In my previous post, I wrote about Roth conversions. The focus there was on the traditional type of conversion where an investor moves funds from a traditional IRA to a Roth IRA. Today, I will discuss a different type of Roth conversion called the backdoor Roth conversion. The traditional Roth conversion is suitable and even advisable for a large number of people. The backdoor conversion serves a more narrow audience but can still be a very powerful tool for those in position to take advantage of it. If you try and google a backdoor Roth conversion you will find varying definitions and descriptions. Some will refer to the ‘backdoor’ component as simply converting traditional IRA funds to a Roth which is really just a straight forward Roth conversion that is available to everyone. The backdoor Roth conversion I will discuss here is a way for high income investors to bypass the income limits on making annual Roth conversions. In my post on Roth IRAs, we discussed the annual limit of contributions of $6,000 for people under age 50 as long as their income is under certain limits, currently $206,000 at the highest, depending upon tax filing status. So while traditional Roth conversions are usually made in bulk sums they don’t address the ability to make annual contributions to a Roth plan for high earners. That’s where the backdoor Roth conversion comes into play. Why would someone want to do this? While contributing to a Roth in high earning years may not seem to make much sense due to the high taxes you will have paid on the money contributed, think about what your other options are for investments. Assuming you have maxed out your 401k first, where else do you go? A Roth is a better option than a taxable account which has after tax contributions and capital gains taxes on the back end. I also prefer a Roth to any of the tax sheltered insurance related options such as forms of permanent life insurance and annuities. Here is how it works. Assume your family AGI puts you over the $206,000 threshold for being able to make contributions to a Roth plan. You probably also make too much to make a tax deductible contribution to a traditional IRA. But, you can always make a non-tax deductible to an IRA regardless of your income. So step one is to make that non-deductible IRA contribution. Note, this will be after tax money. Step two, convert this non-deductible IRA amount to your Roth account. So, what are the benefits? This allows a high earner to make annual Roth contributions. No tax owed on the conversion since it was taxed before entering the IRA. Enjoy tax free growth on the converted amount. Provides tax flexibility by allowing a high earner to have not just tax deferred income in retirement. Sounds great, let’s do it! To quote the great Lee Corso, “Not so fast my friend.” There are some major strings tied to the backdoor conversion you need to be aware of before trying one and they are significant. Annual limit on the contribution limit. IRA contributions are limited to $6,000 per year for people under age 50 and $7,000 for those 50 and above. So, for a high earner this can be a somewhat complicated process to go through for a $6,000 contribution. But, that tax free growth can be worth it. Pro-rata rule. This is the big one and can frankly make this a non-starter for some people. The pro-rata rule states that when making a Roth conversion you must make the conversion in the same ratio as what you have in pre-tax vs after-tax money in your IRA. For example, let’s say you have $54,000 in an IRA from a 401k rollover. You now have added you $6,000 after tax contribution and try to do a $6,000 Roth conversion. That leaves you with an IRA balance of $60,000 (90% of which is pre-tax and 10% after tax). The pro-rata rule prohibits you from cherry picking that specific after tax $6,000 for conversion. Instead, your $6,000 conversion is going to be made up of $5,400 pre-tax and just $600 of that after tax contribution. Since 10% of your IRA balance is made up of after tax contributions you are limited to 10% of the converted amount to be after tax. This can be a deal breaker for those that already have large established IRA balances as you will have to recognize the income and pay taxes on the non after tax amount and may only be able to convert a small potion of your after tax contribution. Taxes owed on gains. If there is a lag between the time the after tax contribution is made and the conversion takes place, the principal that was contributed may have gains associated with it. These gains will be considered ordinary income when converted along with their principal. So who should be trying to take advantage of the backdoor Roth conversion? This conversion makes sense for people meeting the following criteria: High income earners Maxed out their 401k and still have funds to invest No previous IRA balance The limitations due to the smaller amounts that are converted and the specific criteria needed to be met for the conversion to be beneficial make this an option that a limited number of people can take advantage of. While the backdoor conversion may not be quite as powerful a tool as traditional Roth conversions due to these limitations, it is still an option for high earners that allows access to annual Roth contributions they would otherwise be prohibited from making and there can be significant value in that. That wraps up our overview of backdoor Roth conversions. I hope you found this informative and helpful for your understanding of personal finances. As always, if you are wondering if this makes sense for you and your specific circumstances please reach out to me at or check out our website at and provide your contact information. Thank you for reading and I hope you check out our next topic which will be on one final type of Roth conversion, the Mega Backdoor Roth Conversion. 7th St. Financial Inc. (“7th St. Financial”) is a registered investment adviser offering advisory services in the State of Minnesota and in other jurisdictions where exempted. Registration does not imply a certain level of skill or training. The presence of this website on the Internet shall not be directly or indirectly interpreted as a solicitation of investment advisory services to persons of another jurisdiction unless otherwise permitted by statute. Follow-up or individualized responses to consumers in a particular state by 7th St. Financial in the rendering of personalized investment advice for compensation shall not be made without our first complying with jurisdiction requirements or pursuant an applicable state exemption. All written content on this site is for information purposes only. Opinions expressed herein are solely those of 7th St. Financial, unless otherwise specifically cited. Material presented is believed to be from reliable sources and no representations are made by our firm as to another parties’ informational accuracy or completeness. All information or ideas provided should be discussed in detail with an advisor, accountant or legal counsel prior to implementation. All investing involves risk, including the potential for loss of principal. There is no guarantee that any investment plan or strategy will be successful.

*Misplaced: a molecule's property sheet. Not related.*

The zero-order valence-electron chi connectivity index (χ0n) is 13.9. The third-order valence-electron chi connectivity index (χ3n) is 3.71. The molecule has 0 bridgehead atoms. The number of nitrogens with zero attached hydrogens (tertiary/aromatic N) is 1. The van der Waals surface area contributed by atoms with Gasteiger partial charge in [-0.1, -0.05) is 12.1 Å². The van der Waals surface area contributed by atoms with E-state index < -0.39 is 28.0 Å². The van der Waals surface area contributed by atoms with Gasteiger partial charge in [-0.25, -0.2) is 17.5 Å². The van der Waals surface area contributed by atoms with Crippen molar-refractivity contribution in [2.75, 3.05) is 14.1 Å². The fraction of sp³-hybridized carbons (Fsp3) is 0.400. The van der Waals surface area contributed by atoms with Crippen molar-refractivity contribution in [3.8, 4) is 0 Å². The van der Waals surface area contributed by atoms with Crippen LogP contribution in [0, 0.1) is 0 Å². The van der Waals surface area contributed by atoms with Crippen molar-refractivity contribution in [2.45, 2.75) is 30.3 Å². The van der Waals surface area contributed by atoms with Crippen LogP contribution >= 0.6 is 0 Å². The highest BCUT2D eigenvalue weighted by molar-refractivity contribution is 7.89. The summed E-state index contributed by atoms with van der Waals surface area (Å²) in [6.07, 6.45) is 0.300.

In the previous post, I discussed the key facts you need to know about Roth investment accounts. In this installment, we’ll switch to discussing Roth conversions. Specifically, what they are, the benefits of doing one, and when they make sense to do. A Roth conversion is a great tool that savers have at their disposal to take advantage of different tax rates throughout their life. In the previous posts covering traditional IRAs and Roths, we specifically discussed the tax treatment of both contributions and withdrawals. Understanding this is critical to knowing why Roth conversions are a valuable option for you. First, let’s start with understanding what a Roth conversion is. A Roth conversion is the process of moving funds from a traditional IRA account into a Roth IRA and in the process recharacterizing the funds from a tax standpoint. To do this you need to have opened both a traditional IRA account that is funded and a Roth IRA account (this account does not have to be funded). As we learned about traditional IRA accounts, withdrawals are treated as taxable income, and the same applies when doing Roth conversions. Any amount that you convert from a traditional IRA to a Roth will be added to your taxable income for the year and be taxed at your marginal tax rate. For example, if a married couple with a taxable income of $100,000 does a Roth conversion in the amount of $25,000, their taxable income increases to $125,000. As this income is in the 22% range, they would owe $5,512 in income tax on the amount that was converted. So why would someone want to do this if you have to pay $5,500? The reason is that the $25,000 now in the Roth account will grow tax-free and won’t be taxed a t the time of withdrawal either (assuming rules are followed for qualified distributions). That can be a very compelling reason. This $25,000 growing at 6% over 20 years will grow to just over $80,000. This $80,000 is now tax-free for the couple when they need it in retirement. There are other advantages as well to doing Roth conversions: Reduces amount in IRA which in turn reduces future RMDs and the corresponding taxes Roth IRAs are not subject to RMDs so provide flexibility with an option for tax-free retirement income planning Roth IRAs provide a way to pass assets to your heirs without them owing taxes Provides a workaround for IRS income limits on being able to contribute to a Roth This chart below shows the financial benefit of doing a series of Roth conversions and how it shifts the balance over time from the IRA to Roth account and how that will reduce future RMDs and related tax liability. So why wouldn’t everyone do this? One, you need to pay those pesky taxes in the year of the conversion and you may not have the cash to do that. Second, it may not make financial sense, believe it or not, given your current circumstances. Ideally, you can take advantage of Roth reconversions when you are in periods of paying low tax rates. Let’s walk through a few scenarios using our same couple from before. 1. Let’s adjust the couple’s income to $50,000 which is in the middle of the 12% tax rate. Converting $25,000 still keeps them in the 12% tax bracket. Let’s assume they are both 35 years old and that as time goes on their income increases and prior to retirement their income grows to $200,000. Between what they were able to save and Social Security, their retirement income projects to be $175,000 which is in the 24% tax bracket. By doing a Roth conversion when they did they were able to pay 12% in taxes on the conversion to later avoid 24% on the withdrawals. That is a great scenario for doing a Roth conversion. 2. Now let’s assume our same couple is age 50 and are in their peak earning years. Their income has grown to a combined $350,000 which puts them in the 32% tax bracket. They now have an expected $225,000 retirement income. Doing a Roth conversion at this point and paying 32% on the conversion to avoid paying 24% later does not make much sense. 3. Our couple is now making $170,000 and expects to have $125,000 in retirement income. The $170,000 current income is in the 22% tax bracket as is $125,000 retirement income. But, the $25,000 Roth conversion is additional income which pushes their current income to $195,000 and the incremental $25,000 is almost all in the 24% tax bracket. In this case, they would pay the higher rate on almost the entire conversion amount. The basic premise boils down to taking advantage of lower tax rates now compared to projected future higher rates. The best way to do this is when you are in a lower tax paying year to try and fill up the lower tax bracket with Roth conversions. In our first scenario listed above, the couple has $100,000 of taxable income. The 22% bracket goes all the way up $171,500 in 2020 meaning if possible they could convert $71,500 and still be in the 22% tax bracket. Here is a list of times in life that a Roth conversion might make sense: Early retirement. Say you retire at age 60. You are not yet eligible for Social Security and do not have to start taking disbursements from your IRA/401k accounts. This can be a period of lower income and can be a perfect time for Roth conversions. Take a couple that retires at age 62 and is planning to live off money in their savings account and investments from a joint taxable account. The savings money can be used tax free and the taxable account will only result in income to the extent of the capital gains. Say this results in $25,000 in taxable income. That still leaves $55,000 of room to do Roth conversions and stay in the 12% tax bracket. Early career. When starting your career your salary tends to be lower than it will be later in your career and as a result likely puts you in a lower tax bracket. Economic hardship. This one can be tough because at a time when your income is lower due to a job loss or other economic conditions, volunteering to pay additional taxes for a Roth conversion may not seem like a smart thing to do. If other areas of your finances are intact though and you can ride out the temporary dip, the timing might be right. Expected tax increases. In 2018 Congress passed the law to reduce our tax rates. One thing many people may not know is these lower rates are set to expire after 2025. That means all rates across the board may go up at all income levels. Income is at the lower end of the tax bracket. This is especially important when there is a large increase in the rate of the next tax bracket. There isn’t a huge difference between $80,250 up to $326,600 which covers both the 22% and 24% tax brackets. Contrast that with $80,250 which is the tipping point between 12% and 22% brackets. Likewise $326,600 is the tipping point between the 24% and 32% brackets. If your income is at $200,000 you have $126,600 remaining in the 24% bracket to take advantage of conversions. Compare that to if your income is at $315,000 which only leaves $11,600 in the 24% bracket. Any conversion amount greater than $11,600 will be taxed at the much higher 32%. There is one important caveat to know with Roth conversions and it is called the 5 year rule. Any amount converted to a Roth must be in the Roth account for a period of five calendar years in order to avoid the early withdrawal penalty and have earnings taxed. Five calendar years only means that the funds have to be in the account covering five different years not five full years. For instance, a conversion made in December of 2020 covers all of 2020 meaning a withdrawal in January of 2024 counts as year 5. This holds true for each conversion performed. Once an individual turns 59 ½ the five year rule no longer applies. The Roth conversion can be a very powerful option in your financial planning toolkit. If used correctly you can pay a lower income tax rate on your contributions and get to take advantage of the huge benefit of tax free growth. You just need to know when to do the conversion so you can take advantage of the benefits it can provide. If you are interested in understanding if you are a good candidate for a Roth conversion drop us a line at email@example.com. I hope you found this helpful and informative. Look for the next post where I will continue discussing additional forms of Roth conversions, the backdoor Roth conversion, and the Mega backdoor Roth conversion.